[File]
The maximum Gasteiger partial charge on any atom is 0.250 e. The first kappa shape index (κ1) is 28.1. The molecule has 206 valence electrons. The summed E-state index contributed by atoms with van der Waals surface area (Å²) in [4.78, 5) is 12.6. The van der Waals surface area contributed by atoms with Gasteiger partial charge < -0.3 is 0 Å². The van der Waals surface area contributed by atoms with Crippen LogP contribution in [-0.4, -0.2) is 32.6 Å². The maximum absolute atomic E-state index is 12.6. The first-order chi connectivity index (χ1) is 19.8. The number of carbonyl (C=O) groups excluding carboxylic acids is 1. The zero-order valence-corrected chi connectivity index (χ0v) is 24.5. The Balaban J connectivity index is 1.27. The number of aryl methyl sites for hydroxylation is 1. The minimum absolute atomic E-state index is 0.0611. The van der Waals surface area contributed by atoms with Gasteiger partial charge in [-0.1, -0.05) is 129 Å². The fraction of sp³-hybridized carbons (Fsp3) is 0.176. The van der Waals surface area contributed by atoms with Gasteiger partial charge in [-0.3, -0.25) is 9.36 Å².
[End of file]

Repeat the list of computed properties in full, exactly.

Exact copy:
The maximum Gasteiger partial charge on any atom is 0.250 e. The first kappa shape index (κ1) is 28.1. The molecule has 206 valence electrons. The summed E-state index contributed by atoms with van der Waals surface area (Å²) in [4.78, 5) is 12.6. The van der Waals surface area contributed by atoms with Gasteiger partial charge < -0.3 is 0 Å². The van der Waals surface area contributed by atoms with Crippen LogP contribution in [-0.4, -0.2) is 32.6 Å². The maximum absolute atomic E-state index is 12.6. The first-order chi connectivity index (χ1) is 19.8. The number of carbonyl (C=O) groups excluding carboxylic acids is 1. The zero-order valence-corrected chi connectivity index (χ0v) is 24.5. The Balaban J connectivity index is 1.27. The number of aryl methyl sites for hydroxylation is 1. The minimum absolute atomic E-state index is 0.0611. The van der Waals surface area contributed by atoms with Gasteiger partial charge in [-0.1, -0.05) is 129 Å². The fraction of sp³-hybridized carbons (Fsp3) is 0.176. The van der Waals surface area contributed by atoms with Gasteiger partial charge in [-0.3, -0.25) is 9.36 Å².